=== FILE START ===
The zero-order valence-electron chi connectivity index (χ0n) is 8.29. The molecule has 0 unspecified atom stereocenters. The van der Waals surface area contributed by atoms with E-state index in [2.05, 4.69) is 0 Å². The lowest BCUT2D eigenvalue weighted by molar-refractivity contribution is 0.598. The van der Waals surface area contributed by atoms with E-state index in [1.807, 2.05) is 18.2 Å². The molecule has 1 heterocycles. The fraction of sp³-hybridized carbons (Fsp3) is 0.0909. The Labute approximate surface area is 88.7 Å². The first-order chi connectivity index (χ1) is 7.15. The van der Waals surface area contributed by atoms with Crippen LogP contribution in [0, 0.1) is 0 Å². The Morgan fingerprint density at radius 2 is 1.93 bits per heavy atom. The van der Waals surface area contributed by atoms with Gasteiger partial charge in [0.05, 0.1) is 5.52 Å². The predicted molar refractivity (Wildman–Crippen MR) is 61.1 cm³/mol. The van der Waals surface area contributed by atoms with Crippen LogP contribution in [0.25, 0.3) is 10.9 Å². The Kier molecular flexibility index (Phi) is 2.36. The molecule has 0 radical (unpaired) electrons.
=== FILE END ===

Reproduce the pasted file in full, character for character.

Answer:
The zero-order valence-electron chi connectivity index (χ0n) is 8.29. The molecule has 0 unspecified atom stereocenters. The van der Waals surface area contributed by atoms with E-state index in [2.05, 4.69) is 0 Å². The lowest BCUT2D eigenvalue weighted by molar-refractivity contribution is 0.598. The van der Waals surface area contributed by atoms with E-state index in [1.807, 2.05) is 18.2 Å². The molecule has 1 heterocycles. The fraction of sp³-hybridized carbons (Fsp3) is 0.0909. The Labute approximate surface area is 88.7 Å². The first-order chi connectivity index (χ1) is 7.15. The van der Waals surface area contributed by atoms with Crippen LogP contribution in [0, 0.1) is 0 Å². The Morgan fingerprint density at radius 2 is 1.93 bits per heavy atom. The van der Waals surface area contributed by atoms with Gasteiger partial charge in [0.05, 0.1) is 5.52 Å². The predicted molar refractivity (Wildman–Crippen MR) is 61.1 cm³/mol. The van der Waals surface area contributed by atoms with Crippen LogP contribution in [0.25, 0.3) is 10.9 Å². The Kier molecular flexibility index (Phi) is 2.36. The molecule has 0 radical (unpaired) electrons.